The low success of NMDA or AMPA receptor antagonists in clinical trials has switched the interest (owards metabotropic glutamate (mGlu) receptors as targets for neuroprotective drugs. The mGlu receptors form a family of eight subtypes (mGlul to -8) subdivided into three groups based on their sequence homology and transduction mechanisms. The first group includes mGlul and -5 receptors, which are coupled to polyphosphoinositide hydrolysis, whereas members of the second (mGlu2 and -3) and third (mGlu4, -6, -7 and -8) groups are coupled to a Gi protein. Novel potent and selective mGlu1 and -5 antagonists (CPCCOEt and MPEP, respectively) are neuroprotective in in vitro and in vivo models of excitotoxic death, suggesting that endogenous activation of rnGlu1 and -5 receptors facilitates neurodegeneration at least under particular circumstances. However, only the action of CPCCOEt and other selective mGlu1 receptor antagonists but not the action of MPEP - is abolished in the presence of GABAA and GABAB receceptor antagonists. The mGlu1 antagonists are able to enhance GABA release in microdialysis studies, suggesting that the main function of mGlul receptors is to inhibit GABAergic transmission. The mGlul antagonists might therefore be particularly useful under conditions in which neurodegeneration results from the loss of synaptic inhibition. The mGlu2/3 receptor agonists are also neuroprotective, but through an entirely different mechanism. These drugs, typified by the compound LY379268, stimulate glial mGlu3 receptors, thereby promoting the de novo synthesis of TGF-β1. This effect is mediated by the activation of the MAP kinase and phosphatidylinositol-3-kinase pathways. Specific inhibitors of these two pathways (i.e., the compounds PD98059 and LY294002) prevent both the increase in TGF-β1 and neuroprotection. TGF-β1 is endowed with neuroprotective activity against a variety of insults, including excitotoxins, β-amyloid peptide, oxygen-glucose deprivation, and the HIV coat protein, gp120. Hence, mGlu2/3 agonists might have a broad therapeutic application in acute and chronic CNS disorders.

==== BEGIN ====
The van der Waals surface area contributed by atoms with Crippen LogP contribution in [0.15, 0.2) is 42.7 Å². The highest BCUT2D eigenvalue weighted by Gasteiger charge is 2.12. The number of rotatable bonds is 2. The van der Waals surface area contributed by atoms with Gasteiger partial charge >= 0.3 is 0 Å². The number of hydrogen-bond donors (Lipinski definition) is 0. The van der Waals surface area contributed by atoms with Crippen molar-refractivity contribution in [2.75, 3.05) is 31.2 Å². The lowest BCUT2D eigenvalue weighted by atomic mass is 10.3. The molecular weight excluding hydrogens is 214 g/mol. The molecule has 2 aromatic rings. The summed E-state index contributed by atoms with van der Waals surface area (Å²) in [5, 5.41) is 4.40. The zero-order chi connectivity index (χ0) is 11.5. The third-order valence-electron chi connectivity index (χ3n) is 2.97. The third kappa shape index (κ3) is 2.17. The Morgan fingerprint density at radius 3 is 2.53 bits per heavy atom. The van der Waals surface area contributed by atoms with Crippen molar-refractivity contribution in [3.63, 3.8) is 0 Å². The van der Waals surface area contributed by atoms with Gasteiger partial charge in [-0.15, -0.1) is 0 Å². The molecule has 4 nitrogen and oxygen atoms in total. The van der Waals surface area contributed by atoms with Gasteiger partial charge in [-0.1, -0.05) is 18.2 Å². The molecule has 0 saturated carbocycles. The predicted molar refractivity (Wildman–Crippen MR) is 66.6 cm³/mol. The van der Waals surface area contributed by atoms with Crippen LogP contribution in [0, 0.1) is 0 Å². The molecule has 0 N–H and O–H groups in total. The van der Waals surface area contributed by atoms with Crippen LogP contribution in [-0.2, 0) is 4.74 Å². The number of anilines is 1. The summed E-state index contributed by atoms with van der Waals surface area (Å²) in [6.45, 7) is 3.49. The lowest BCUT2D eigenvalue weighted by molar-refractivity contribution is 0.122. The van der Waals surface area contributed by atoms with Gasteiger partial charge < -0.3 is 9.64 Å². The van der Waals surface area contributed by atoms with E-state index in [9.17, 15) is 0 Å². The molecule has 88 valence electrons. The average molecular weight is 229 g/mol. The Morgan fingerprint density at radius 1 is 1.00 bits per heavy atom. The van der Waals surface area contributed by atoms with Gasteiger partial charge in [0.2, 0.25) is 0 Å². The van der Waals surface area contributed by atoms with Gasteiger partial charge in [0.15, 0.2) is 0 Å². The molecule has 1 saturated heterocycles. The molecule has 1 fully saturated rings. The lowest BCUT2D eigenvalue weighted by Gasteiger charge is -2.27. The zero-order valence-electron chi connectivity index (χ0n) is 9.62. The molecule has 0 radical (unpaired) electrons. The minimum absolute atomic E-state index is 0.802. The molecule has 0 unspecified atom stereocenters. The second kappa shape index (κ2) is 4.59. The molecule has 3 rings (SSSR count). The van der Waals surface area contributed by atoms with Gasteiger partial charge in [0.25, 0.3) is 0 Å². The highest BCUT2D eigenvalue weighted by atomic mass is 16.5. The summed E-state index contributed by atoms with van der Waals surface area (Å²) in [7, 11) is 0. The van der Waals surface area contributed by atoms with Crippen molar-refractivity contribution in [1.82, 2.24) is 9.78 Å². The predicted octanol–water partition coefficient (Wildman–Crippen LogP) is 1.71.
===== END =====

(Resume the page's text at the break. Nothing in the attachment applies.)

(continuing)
|Issue number||4 SUPPL.|
|Publication status||Published - 2000|
ASJC Scopus subject areas
- Clinical Neurology